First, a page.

Here is a list of lenders participating in the Paycheck Protection Program by state. 

 

The SBA is working hard to expand its approved lenders, so contact yours and see if they are currently or have plans on participating. 

Other lenders will be available to make these loans once they are approved and enrolled in the program.

You will need to complete the Paycheck Protection Program loan application and submit it with the required documentation to an approved lender.

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Conclusion

If your small business is struggling as a result of the coronavirus pandemic, the government has financing options that may help. Thanks to the CARES Act and Paycheck Protection Program and Health Care Enhancement Act, you may be eligible for a fully forgiven loan up to $10 million through the Paycheck Protection Program.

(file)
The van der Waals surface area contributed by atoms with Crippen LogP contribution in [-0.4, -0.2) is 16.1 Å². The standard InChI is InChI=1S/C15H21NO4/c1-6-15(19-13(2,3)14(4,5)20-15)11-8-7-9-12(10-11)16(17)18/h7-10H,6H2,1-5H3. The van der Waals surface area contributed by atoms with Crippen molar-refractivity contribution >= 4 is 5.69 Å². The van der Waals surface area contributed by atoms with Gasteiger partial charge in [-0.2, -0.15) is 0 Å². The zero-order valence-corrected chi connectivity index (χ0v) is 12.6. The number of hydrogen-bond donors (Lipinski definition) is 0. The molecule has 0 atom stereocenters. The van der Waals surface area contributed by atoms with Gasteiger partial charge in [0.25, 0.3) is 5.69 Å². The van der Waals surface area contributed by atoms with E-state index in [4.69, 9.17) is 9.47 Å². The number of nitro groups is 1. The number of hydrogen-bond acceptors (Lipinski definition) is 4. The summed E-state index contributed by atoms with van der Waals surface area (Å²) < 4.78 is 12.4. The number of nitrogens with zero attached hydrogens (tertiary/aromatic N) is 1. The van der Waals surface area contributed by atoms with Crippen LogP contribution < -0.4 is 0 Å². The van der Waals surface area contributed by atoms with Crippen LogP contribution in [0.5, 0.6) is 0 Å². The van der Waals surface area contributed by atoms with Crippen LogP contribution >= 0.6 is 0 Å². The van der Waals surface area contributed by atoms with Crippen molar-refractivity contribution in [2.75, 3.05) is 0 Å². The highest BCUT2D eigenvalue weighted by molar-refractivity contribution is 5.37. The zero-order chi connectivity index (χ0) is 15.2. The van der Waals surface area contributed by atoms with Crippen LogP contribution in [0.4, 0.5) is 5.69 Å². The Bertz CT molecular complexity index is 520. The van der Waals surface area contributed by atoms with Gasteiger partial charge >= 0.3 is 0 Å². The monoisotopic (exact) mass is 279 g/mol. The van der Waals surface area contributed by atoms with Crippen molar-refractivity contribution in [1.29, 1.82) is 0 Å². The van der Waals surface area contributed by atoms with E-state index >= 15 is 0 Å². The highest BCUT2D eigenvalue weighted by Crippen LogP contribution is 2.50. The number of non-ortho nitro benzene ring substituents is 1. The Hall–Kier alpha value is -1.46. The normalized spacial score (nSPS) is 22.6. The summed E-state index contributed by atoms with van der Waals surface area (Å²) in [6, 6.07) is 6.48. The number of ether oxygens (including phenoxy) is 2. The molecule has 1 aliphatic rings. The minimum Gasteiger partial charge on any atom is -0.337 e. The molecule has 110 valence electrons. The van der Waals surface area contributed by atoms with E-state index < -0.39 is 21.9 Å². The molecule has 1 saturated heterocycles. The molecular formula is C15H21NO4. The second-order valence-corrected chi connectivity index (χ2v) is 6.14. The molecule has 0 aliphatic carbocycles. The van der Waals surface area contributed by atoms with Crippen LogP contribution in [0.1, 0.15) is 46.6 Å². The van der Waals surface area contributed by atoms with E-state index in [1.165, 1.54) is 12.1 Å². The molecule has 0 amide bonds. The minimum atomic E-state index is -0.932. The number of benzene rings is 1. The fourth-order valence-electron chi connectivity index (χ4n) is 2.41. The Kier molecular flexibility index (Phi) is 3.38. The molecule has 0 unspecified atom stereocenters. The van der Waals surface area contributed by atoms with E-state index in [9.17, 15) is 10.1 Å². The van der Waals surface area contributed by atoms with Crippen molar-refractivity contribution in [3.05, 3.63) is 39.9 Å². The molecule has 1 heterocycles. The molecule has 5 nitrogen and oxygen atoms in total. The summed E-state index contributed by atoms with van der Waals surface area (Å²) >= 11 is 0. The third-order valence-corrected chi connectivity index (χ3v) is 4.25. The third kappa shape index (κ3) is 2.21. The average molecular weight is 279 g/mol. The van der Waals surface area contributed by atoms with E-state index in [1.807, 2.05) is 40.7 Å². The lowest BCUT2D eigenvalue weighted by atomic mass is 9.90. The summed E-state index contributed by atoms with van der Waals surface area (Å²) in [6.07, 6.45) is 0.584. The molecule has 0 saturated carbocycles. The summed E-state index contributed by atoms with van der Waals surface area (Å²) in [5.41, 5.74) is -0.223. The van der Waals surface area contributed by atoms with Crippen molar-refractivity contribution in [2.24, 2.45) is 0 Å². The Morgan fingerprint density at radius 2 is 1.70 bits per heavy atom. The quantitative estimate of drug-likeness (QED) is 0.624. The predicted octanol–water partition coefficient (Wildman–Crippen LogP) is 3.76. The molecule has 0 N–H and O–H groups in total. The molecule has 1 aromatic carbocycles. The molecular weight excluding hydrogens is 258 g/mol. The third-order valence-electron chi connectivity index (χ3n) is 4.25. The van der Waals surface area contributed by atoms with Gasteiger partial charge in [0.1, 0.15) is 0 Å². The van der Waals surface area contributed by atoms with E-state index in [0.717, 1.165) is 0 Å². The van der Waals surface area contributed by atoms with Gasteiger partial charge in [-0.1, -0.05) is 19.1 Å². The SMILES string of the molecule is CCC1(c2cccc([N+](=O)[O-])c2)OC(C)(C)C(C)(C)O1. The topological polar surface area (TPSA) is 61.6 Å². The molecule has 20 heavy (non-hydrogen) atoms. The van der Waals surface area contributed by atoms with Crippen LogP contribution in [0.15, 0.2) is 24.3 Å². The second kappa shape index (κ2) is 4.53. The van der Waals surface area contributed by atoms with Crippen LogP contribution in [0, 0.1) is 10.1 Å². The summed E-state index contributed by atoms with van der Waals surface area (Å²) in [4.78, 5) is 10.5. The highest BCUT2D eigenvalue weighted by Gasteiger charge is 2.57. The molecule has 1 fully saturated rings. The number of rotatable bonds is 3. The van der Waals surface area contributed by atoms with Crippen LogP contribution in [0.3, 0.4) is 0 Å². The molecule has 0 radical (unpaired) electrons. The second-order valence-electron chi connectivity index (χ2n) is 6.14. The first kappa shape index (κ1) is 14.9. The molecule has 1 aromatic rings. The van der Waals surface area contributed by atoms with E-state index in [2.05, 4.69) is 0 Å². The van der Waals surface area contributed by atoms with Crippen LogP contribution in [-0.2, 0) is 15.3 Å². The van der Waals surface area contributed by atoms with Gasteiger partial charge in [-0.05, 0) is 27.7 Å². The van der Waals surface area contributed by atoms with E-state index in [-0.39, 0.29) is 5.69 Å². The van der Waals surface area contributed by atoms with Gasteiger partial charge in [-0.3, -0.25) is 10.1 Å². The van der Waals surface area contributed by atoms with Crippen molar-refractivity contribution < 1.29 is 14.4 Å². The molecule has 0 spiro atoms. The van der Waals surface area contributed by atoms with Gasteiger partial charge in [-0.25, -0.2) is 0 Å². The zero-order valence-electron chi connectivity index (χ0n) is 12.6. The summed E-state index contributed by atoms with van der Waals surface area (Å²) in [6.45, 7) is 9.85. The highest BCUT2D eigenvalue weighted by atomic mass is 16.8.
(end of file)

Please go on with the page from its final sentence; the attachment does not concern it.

If you still have questions about the PPP that were not addressed above, you may find the answer on SBA’s website or this FAQ from the U.S. Treasury.


You can do this!

If you need a helping hand, we’re here for you.

  • Check out our How-To videos for content aimed at helping you navigate through COVID-19.
  • Looking for stories and inspiration? Visit the GoDaddy YouTube channel.
  • Dig into resources on the GoDaddy blog.
  • Connect with like-minded people in our #OpenWeStand community forum.
  • Find answers to product questions in our Help Center.
  • Call or chat with one of our GoDaddy Guides.

Above all, have faith in yourself. We have faith in you.